Sanctions Top-5 for the week ending 25 December 2020
Here are five things that happened this week in the world of economic sanctions that I think you should know about.
- The US Commerce Department’s Bureau of Industry and Security (BIS) added a Military End User (MEU) List to the Export Administration Regulations (EAR) containing the names of 57 Chinese and 45 Russian entities. The MEU List identities entities that are subject to a licensing requirement under the EAR’s “military end use / military end user” rule. Don’t confuse it with the Entity List. (More on this below.)
- The US State Department announced sanctions against Asma al-Assad, wife of Syrian President Bashar al-Assad, as well as her parents, brother, and uncle (all UK nationals) under Executive Order 13894. According to a State Department news release, the family “has accumulated their ill-gotten riches at the expense of the Syrian people.” (Hey, remember when Asma al-Assad was featured in Vogue?) Meanwhile, the US Office of Foreign Assets Control (OFAC) named the Central Bank of Syria as a Specially Designated National (SDN), along with a Syrian official, her husband, and several government-linked companies.
- OFAC named one individual and four entities as SDNs under Executive Order 13405 for their roles in the disputed August 2020 presidential elections in Belarus and suppression of protests. Meanwhile, the US State Department announced a US travel ban on 39 additional individuals found responsible for undermining democracy in Belarus, pursuant to Presidential Proclamation 8015 of 12 May 2006.
- OFAC named Cuban state-controlled Grupo de Administración Empresarial S.A. (GAESA) and two of its Panama-incorporated subsidiaries as SDNs under the Cuban Assets Control Regulations (CACR). The Panamanian companies include remittance provider Financiera Cimex S.A. (FINCIMEX) and Kave Coffee, S.A., which exports Cubita brand coffee.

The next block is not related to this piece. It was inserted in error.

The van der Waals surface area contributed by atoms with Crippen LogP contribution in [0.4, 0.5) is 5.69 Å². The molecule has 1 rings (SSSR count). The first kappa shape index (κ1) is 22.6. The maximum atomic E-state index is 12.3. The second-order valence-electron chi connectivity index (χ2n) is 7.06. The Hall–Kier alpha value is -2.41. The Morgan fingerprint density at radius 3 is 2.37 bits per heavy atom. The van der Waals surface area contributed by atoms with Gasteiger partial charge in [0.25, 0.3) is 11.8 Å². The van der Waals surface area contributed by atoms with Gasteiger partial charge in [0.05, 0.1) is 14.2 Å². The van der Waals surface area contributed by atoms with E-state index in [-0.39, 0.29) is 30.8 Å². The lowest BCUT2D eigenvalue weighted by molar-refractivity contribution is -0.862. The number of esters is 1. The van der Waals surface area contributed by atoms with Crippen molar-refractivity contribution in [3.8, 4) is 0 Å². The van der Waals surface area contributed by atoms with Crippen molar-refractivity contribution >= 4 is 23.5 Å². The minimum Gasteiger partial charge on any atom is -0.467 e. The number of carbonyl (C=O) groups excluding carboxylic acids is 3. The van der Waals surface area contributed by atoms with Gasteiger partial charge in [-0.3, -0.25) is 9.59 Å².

- OFAC named three Nicaraguan government officials as SDNs under Executive 13851 for assisting “the [President Daniel] Ortega regime’s effort to undermine Nicaragua’s democracy.” They include a National Assembly member who “publicly supported the controversial Foreign Agents Law” that “will likely be invoked to target key individuals or organizations that the government deems to be a threat.”
Every time the US government publishes a list, an angel gets its wings. Last week, we discussed the differences between the BIS Entity List and the OFAC SDN List. Behold now the MEU List, which identities entities that will trigger a licensing requirement when receiving certain items subject to the EAR, per the military end use / military end user rule. An earlier version of the MEU List was leaked to the press in November. BIS warns, however, that other entities that are not on the MEU List could also be subject to the rule on a case-by-case basis.
One more thing: the MEU List is not to be confused with the list of so-called “Communist Chinese military companies” (CCMC) published by the Department of Defense. Speaking of, OFAC just released several FAQs about the CCMC list — more on that next week. (For more on the MEU List, see my colleagues’ new blog post here.)
The past year has been full of twists, turns, and surprises. Thanks again for reading the Top-5 and a special thanks if you’ve shared, commented, or sent a kind word.
Happy New Year, everyone!
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(The views expressed are my own and do not constitute legal advice. Photo from Vladislav Reshetnyak.)